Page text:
Gustaf Dalstrom

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Gustaf Dalstrom
Born January 18, 1893
Gotland, Sweden
Died 1971
Education Art Institute of Chicago
Known for Painting, Etching, Watercolor
Notable work The Great Indian Council - 1833

Gustaf Dalstrom was a widely known American artist who, from 1927, served as president of the Chicago Society of Artists.[1] During the Great Depression he contributed several mural paintings to public schools and post offices through the Treasury Department Section of Painting and Sculpture (later called The Treasury Section of Fine Arts). One of his murals that can still be viewed today is The Great Indian Council - 1833. The mural was originally featured in 1938, paired with a mural his wife, Frances Foy, created in The Old Main Post Office of Chicago.[2] The Great Indian Council - 1833 can be viewed in the current location of the South Loop Post Office in Chicago, Illinois.

Early life[edit]

Gustaf Dalstrom was born January 18, 1893, in Gotland, Sweden and died in Chicago, 1971.[1][3] He attended Lane Technical High School in Chicago and went to college at the Art Institute of Chicago. There, he studied under George Bellows and Randall Davey, two prominent artists of that time.[3] In his time at the Art Institute of Chicago, he received the Logan Award and Gold Medal for excellence.[1] After attending college, Dalstrom painted in Sweden, France, Italy and Germany and focused on oil, watercolor, and graphic mediums of art.[1]

Works[edit]

Dalstrom was the supervisor for the mural division and administrator for the Illinois Federal Art Project.[3] As a supervisor, he met with potential sponsors to discuss ideas and potential artists to discuss logistics before any work had begun.[3] Since Dalstrom was an established artist, he did not contribute work for relief. He was featured in numerous exhibitions during the twenties and all throughout the Great Depression. His artwork was shown at: The Art Institute of Chicago, Annual Exhibit of Chicago and Vicinity Artists sixteen times between 1919 and 1945; Annual Exhibition of American Artists, seven times between 1921 and 1937; The Ten Chicago, circa 1920 to 1940; International Watercolor Exhibition, 1929 to 1935; and he was the Illinois State director for the WPA/FAP Increase Robinson’s gallery in Chicago. He also had many one-man exhibitions from 1933 to 1935 and served on staff of the Chicago Field Museum of Natural History as well.[1][3]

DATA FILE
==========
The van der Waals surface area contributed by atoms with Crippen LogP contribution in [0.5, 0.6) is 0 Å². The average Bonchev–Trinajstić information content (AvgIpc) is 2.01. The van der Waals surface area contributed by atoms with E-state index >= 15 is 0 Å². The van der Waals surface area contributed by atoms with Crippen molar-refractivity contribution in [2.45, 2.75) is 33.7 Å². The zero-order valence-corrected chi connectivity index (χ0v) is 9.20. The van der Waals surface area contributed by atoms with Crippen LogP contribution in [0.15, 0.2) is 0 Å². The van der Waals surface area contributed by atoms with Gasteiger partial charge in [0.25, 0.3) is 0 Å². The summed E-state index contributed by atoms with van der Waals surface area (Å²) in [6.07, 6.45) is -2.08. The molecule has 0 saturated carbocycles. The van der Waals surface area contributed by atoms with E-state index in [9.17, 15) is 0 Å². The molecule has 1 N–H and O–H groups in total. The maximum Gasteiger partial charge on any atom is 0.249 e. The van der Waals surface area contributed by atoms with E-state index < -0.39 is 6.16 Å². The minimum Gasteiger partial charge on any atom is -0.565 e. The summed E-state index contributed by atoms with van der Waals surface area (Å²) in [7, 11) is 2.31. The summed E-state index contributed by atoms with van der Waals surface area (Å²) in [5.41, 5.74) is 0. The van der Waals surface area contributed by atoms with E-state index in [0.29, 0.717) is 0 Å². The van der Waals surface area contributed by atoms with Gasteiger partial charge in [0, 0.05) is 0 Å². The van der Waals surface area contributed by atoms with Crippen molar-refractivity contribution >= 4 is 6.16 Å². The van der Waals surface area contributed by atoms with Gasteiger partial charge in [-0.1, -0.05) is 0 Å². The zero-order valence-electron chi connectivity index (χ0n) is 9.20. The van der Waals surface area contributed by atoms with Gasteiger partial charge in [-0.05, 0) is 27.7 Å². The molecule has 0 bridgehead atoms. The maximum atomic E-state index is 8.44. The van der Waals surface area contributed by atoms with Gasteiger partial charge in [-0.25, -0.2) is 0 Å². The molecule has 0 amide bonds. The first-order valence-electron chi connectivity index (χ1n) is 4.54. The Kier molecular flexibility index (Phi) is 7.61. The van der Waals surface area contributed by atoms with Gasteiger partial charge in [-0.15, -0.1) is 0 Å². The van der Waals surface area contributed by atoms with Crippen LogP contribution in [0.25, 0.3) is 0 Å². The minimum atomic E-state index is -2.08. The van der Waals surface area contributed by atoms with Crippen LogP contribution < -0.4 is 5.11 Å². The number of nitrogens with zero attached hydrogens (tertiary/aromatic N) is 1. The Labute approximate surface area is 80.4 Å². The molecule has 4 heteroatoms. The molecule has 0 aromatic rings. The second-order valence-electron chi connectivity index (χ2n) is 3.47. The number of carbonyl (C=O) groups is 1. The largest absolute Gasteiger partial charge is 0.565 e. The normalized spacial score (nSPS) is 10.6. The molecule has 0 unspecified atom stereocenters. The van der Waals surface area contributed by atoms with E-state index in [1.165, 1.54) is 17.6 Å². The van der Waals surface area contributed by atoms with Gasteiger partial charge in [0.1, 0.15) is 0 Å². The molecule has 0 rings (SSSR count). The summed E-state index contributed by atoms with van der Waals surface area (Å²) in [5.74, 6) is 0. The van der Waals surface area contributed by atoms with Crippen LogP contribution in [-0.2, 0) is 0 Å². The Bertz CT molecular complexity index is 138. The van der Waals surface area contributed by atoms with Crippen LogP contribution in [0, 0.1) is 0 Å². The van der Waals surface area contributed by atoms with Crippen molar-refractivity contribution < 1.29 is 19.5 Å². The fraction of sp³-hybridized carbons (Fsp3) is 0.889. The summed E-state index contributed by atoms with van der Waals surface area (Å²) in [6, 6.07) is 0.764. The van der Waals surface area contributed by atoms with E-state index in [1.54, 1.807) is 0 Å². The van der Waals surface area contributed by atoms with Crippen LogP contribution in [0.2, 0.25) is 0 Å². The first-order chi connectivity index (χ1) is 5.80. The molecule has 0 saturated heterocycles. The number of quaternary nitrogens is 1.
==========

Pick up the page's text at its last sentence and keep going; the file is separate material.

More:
Murals[edit]

Dalstrom completed many murals to support the New Deal's Section of Fine Arts in Illinois and Missouri. Murals he created are: five for a public school, one for Highland Park, Chicago, and one for the De Kalb Public Library in De Kalb, Illinois.[3] The mural for the De Kalb Library, completed in 1934, was critically acclaimed to be one of the finest mural designs shown in the last Chicago PWA exhibition May 20, 1934.[4] He also painted 9 murals for the state hospital in Manteno, Illinois and three more for Illinois Post Offices. One mural for a post office in Herrin, Illinois from 1940, was entitled, George Rogers Clark Conferring With Indians Near Herrin.[5] Another mural was The Great Indian Council - 1833.[3] in 1938, commissioned by the Section of Fine Arts for the Chestnut Street Post Office, where it hung opposite the mural by his wife, Frances Foy. An additional mural, The History of Transportation, painted in 1937 for the Lawson School in Chicago, Il and now on display at a law office in the NBC Building, is attibuted to Dahlstrom due to stylistic simalarities and his active participation in the Chicago WPA program. The signature was removed during restoration.[6]

The Great Indian Council-1833[edit]